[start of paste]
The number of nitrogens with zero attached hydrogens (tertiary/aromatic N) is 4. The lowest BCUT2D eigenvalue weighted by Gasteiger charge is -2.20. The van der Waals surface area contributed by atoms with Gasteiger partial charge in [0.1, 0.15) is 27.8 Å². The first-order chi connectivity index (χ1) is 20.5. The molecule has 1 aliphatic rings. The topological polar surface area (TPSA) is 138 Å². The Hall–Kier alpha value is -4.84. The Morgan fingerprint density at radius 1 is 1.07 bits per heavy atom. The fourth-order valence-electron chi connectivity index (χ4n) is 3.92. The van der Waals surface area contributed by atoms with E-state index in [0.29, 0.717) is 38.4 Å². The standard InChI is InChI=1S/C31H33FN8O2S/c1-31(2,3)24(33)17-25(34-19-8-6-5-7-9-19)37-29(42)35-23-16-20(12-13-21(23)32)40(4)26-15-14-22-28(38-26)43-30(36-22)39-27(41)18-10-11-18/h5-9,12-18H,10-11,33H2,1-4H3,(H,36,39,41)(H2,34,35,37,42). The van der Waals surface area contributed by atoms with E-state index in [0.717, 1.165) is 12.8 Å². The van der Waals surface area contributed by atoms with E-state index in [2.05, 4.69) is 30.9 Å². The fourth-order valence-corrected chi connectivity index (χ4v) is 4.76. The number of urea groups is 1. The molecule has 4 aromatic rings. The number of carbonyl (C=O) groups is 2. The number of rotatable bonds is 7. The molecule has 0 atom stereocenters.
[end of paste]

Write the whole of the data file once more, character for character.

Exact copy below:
The number of nitrogens with zero attached hydrogens (tertiary/aromatic N) is 4. The lowest BCUT2D eigenvalue weighted by Gasteiger charge is -2.20. The van der Waals surface area contributed by atoms with Gasteiger partial charge in [0.1, 0.15) is 27.8 Å². The first-order chi connectivity index (χ1) is 20.5. The molecule has 1 aliphatic rings. The topological polar surface area (TPSA) is 138 Å². The Hall–Kier alpha value is -4.84. The Morgan fingerprint density at radius 1 is 1.07 bits per heavy atom. The fourth-order valence-electron chi connectivity index (χ4n) is 3.92. The van der Waals surface area contributed by atoms with E-state index in [0.29, 0.717) is 38.4 Å². The standard InChI is InChI=1S/C31H33FN8O2S/c1-31(2,3)24(33)17-25(34-19-8-6-5-7-9-19)37-29(42)35-23-16-20(12-13-21(23)32)40(4)26-15-14-22-28(38-26)43-30(36-22)39-27(41)18-10-11-18/h5-9,12-18H,10-11,33H2,1-4H3,(H,36,39,41)(H2,34,35,37,42). The van der Waals surface area contributed by atoms with E-state index in [0.717, 1.165) is 12.8 Å². The van der Waals surface area contributed by atoms with E-state index in [2.05, 4.69) is 30.9 Å². The fourth-order valence-corrected chi connectivity index (χ4v) is 4.76. The number of urea groups is 1. The molecule has 4 aromatic rings. The number of carbonyl (C=O) groups is 2. The number of rotatable bonds is 7. The molecule has 0 atom stereocenters.